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  1.  
    I've designed the following stair stringer. In hindsight it's not ideal structurally, but it's too late to change it significantly now. The span is 2.2m unsupported (diagonally). The problem is that the structural engineer has said that the bottom section of the beam (the bit that's not cut out to fit the treads) needs to be a minimum of 100mm x 125mm in C24 timber. This means we need to find C24 timber that is 100mm x 255mm, which can be a bit problematic as it's hard to dry. I went to a few timber yards yesterday who suggested that we might be able to do it in a D40 hardwood like Ash. The SE has said that he doesn't think this would make a difference. Can anybody point me in the direction of how to do a calculation like this? I'd like to understand / check it myself.
      20180613 Stringer Profile.jpg
    • CommentAuthortony
    • CommentTime4 days ago
     
    As an old fashioned builder I would say that the span structurally is 1.56m (horizontal span)

    Then in my book a stair string only needs to be 50mm thick and I agree with 125mm though 100mm deep would work for me and argue 50mm each side equates to 100mm thick.

    So just get a couple of carefully selected joists 225x50 ensuring no big knots or splits. Quick plane and sand and you are off.

    I have never seen a stair string 100mm thick, often they are 32mm thick.
    •  
      CommentAuthordjh
    • CommentTime4 days ago
     
    Posted By: ComeOnPilgrimThis means we need to find C24 timber that is 100mm x 255mm, which can be a bit problematic as it's hard to dry.


    100 mm wide sounds very wide. Are you having a single supporting beam rather than one at each edge? Have you considered laminating two 50x255 if so?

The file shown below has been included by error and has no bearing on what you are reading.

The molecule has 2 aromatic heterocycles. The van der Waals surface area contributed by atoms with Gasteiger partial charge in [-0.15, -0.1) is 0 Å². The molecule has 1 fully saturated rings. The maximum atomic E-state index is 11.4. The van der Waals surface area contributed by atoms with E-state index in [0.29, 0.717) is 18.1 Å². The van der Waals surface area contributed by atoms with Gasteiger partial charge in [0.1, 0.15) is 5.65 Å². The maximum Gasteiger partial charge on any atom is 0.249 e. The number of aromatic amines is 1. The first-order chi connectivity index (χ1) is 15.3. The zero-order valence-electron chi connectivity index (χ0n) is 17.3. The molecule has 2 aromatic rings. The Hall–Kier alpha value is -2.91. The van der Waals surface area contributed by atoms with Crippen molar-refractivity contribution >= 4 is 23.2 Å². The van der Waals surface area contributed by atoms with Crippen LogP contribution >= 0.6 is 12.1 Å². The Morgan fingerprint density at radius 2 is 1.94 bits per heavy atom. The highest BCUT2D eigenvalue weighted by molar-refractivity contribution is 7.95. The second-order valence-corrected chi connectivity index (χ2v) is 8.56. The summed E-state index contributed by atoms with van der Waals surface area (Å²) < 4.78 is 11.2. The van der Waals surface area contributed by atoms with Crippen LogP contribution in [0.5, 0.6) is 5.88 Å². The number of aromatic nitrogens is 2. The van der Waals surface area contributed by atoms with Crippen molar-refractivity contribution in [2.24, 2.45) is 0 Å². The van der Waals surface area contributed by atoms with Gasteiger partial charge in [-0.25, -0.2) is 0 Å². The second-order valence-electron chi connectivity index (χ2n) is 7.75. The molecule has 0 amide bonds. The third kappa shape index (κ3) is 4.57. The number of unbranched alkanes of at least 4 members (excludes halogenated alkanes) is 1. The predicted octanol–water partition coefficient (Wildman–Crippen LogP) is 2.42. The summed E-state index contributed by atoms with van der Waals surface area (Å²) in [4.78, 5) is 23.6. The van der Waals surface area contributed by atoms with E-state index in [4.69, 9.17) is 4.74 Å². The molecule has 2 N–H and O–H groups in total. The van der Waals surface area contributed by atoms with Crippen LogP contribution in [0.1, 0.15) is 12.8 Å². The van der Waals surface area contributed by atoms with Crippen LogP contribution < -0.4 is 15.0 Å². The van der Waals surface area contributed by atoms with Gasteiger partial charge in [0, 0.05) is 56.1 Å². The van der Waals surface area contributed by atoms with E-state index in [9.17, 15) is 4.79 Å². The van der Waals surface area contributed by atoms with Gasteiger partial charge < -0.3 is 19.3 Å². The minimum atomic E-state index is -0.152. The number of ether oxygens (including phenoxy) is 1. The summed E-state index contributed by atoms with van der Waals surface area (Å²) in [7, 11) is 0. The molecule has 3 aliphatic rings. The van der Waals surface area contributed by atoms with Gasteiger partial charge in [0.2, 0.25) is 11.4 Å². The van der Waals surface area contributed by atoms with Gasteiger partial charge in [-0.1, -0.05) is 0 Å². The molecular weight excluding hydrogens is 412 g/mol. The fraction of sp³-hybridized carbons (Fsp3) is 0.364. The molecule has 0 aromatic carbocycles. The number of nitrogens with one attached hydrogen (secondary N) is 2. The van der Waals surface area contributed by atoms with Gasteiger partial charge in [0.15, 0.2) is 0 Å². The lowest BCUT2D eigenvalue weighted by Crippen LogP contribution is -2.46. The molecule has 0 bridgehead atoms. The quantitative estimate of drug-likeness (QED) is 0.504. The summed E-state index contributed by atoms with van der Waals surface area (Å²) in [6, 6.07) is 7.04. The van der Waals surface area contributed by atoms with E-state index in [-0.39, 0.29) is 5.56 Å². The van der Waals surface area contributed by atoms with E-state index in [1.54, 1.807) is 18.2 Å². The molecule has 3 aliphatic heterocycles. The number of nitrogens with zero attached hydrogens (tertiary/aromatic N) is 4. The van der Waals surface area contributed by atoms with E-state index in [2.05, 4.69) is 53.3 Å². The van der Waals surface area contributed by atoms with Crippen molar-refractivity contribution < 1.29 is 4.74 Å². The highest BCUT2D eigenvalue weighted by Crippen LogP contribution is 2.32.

One way to reduce the depth would be to laminate a steel flitch in between two pieces of timber.

    255 deep sounds an odd size. Did you mean 225? 250 would be easier to source than 255 I think. If you were able to slide the treads forward so the upstand was in front of the stringer rather than notched into it then there'd be more meat left in the stringer and presumably the depth could be reduced a bit.

    PS Surely you'd buy it kiln dried?
  2.  
    Posted By: djh100 mm wide sounds very wide. Are you having a single supporting beam rather than one at each edge? Have you considered laminating two 50x255 if so?

    We have a beam at each edge. The other beam is not a problem as it's screwed every 200 mm to a wall. It's just on the other side we have a 'flying' stringer like this that needs to be thicker.
  3.  
    Posted By: tonyThen in my book a stair string only needs to be 50mm thick and I agree with 125mm though 100mm deep would work for me and argue 50mm each side equates to 100mm thick.

    That's my feeling too, and also the view of those at the timber yards. However, given that a SE (or rather it seems a student working for the SE) has recommended these dimensions, is there a formula / means of calculating the required dimensions?
  4.  
    Posted By: djh255 deep sounds an odd size. Did you mean 225? 250 would be easier to source than 255 I think. If you were able to slide the treads forward so the upstand was in front of the stringer rather than notched into it then there'd be more meat left in the stringer and presumably the depth could be reduced a bit.

    255 is the effective size once the notches + 125mm are added up. I agree, it's a difficult size to source (particularly if it is also 100mm thick).
    Are you sure that the shifting the upstand forward would increase the depth? I though the upstand in the current position is actually increasing the depth already.
  5.  
    BS EN 16481:2014 Timber stairs — Structural design — Calculation methods seems to be relevant. I have a copy of it from my university, but it's going to take a while to digest!
    • CommentAuthortony
    • CommentTime3 days ago
     
    I sometimes used to get a 75x 200 nice bit of wood sawn into two 35x200’s and prepared all round and use that for stair strings lots of them are still there
    • CommentAuthormark_s
    • CommentTime3 days ago
     
    Tony, tell us more about the ones that aren't :)